The original name of Vasai was Vesalé in Sanskrit. Under the Muslim sovereigns it was renamed to Baxay; the Portuguese christened it Bancaim, and the Marathas called it Bajipura. After it was under British rule, it was named Bassein. Finally, after Indian independence it was renamed as Vasai.
Vasai was the seat of the Portuguese power from 1534 to 1739, after which it fell to the Marathas. The Portuguese under Nuño da Cunha built a massive black basalt fort in addition to churches as they found the site to be an apposite harbour. Vasai boomed with the spice trade and the ship building industry. The salubrious climate and the burgeoning profits saw many wealthy fidalgos — blue blooded Portuguese nobles reside here in lavish villas. It later became the town where the Portuguese aristocracy sent their illegitimate sons rather than exhibit their illegitimate offspring. The floor of St Francis Church is paved with the graves of the Portuguese nobility along with their royal insignia.
The Bassein parish is the largest contributor of priests to the Bombay Archdiocese. The parish has also contributed India's only Catholic saint — St. Gonsalo Garcia.
Vasai (Bassein), on the mainland north-west of Bombay, was a large Portuguese enclave, second only to Goa, until 1739. The northern holdings of the Portuguese, including Daman and Diu, were governed from this centre. The fort and the hinterland around it were lost to the Marathas in a campaign which lasted two years and ended in complete Maratha supremacy.
The region remained primarily agricultural till the end of the '80s. The census of 1981 found the total population of this area to be less than 250,000. Vasai had a population of 34,900 and 23,303 people lived in Virar. Only one village, Agashe, had more than 10,000 inhabitants. There had actually been a drop in population in many towns and villages in the area over the previous ten years. The MMRDA was the planning authority for this region since its formation.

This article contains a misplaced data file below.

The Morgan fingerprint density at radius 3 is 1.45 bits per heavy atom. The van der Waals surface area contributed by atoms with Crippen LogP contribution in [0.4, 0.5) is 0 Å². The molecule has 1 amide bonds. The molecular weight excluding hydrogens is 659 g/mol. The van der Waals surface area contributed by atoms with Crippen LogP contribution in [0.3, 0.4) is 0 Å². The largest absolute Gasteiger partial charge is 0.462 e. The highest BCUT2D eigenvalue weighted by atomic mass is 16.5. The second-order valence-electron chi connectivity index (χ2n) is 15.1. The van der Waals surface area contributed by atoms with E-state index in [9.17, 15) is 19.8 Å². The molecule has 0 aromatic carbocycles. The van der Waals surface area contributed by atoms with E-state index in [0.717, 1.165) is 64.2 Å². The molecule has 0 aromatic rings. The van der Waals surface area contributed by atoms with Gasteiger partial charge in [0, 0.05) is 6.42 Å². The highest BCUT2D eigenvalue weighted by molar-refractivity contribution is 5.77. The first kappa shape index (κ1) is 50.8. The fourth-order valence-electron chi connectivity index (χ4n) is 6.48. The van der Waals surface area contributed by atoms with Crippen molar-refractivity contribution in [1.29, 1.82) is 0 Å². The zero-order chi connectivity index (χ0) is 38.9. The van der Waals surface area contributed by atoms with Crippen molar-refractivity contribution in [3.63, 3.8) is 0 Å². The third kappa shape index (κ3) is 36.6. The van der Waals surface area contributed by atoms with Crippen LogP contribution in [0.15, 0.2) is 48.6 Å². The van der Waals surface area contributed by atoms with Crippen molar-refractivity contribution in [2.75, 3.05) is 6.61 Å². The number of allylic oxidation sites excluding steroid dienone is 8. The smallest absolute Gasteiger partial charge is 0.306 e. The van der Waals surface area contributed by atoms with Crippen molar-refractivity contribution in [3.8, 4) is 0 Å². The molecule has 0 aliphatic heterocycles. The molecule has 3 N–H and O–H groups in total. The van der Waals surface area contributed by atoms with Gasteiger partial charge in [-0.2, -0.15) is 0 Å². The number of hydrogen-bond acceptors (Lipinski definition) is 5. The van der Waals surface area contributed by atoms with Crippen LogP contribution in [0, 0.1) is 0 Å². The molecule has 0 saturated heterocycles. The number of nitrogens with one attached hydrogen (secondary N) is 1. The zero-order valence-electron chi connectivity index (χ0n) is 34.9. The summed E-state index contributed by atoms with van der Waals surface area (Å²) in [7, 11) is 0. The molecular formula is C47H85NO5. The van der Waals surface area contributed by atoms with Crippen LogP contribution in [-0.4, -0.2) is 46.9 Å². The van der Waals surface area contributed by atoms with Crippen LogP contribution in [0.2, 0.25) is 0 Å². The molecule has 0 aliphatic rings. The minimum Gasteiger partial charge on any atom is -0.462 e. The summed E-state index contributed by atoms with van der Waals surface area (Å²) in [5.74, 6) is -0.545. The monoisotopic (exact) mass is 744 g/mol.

In 1988 the state government de-reserved this region from agricultural use, contrary to the recommendation of the MMRDA. Development began immediately with the entry of private builders. By the time of the 1991 census a 150% increase in the population of the area was observed. The towns of Vasai, Virar, Sopara and Sandor grew by 290%. The growth was entirely due to residential usage by people commuting to work in Mumbai. Many unauthorised buildings were constructed and sold, and later had to be regularised by the state government.
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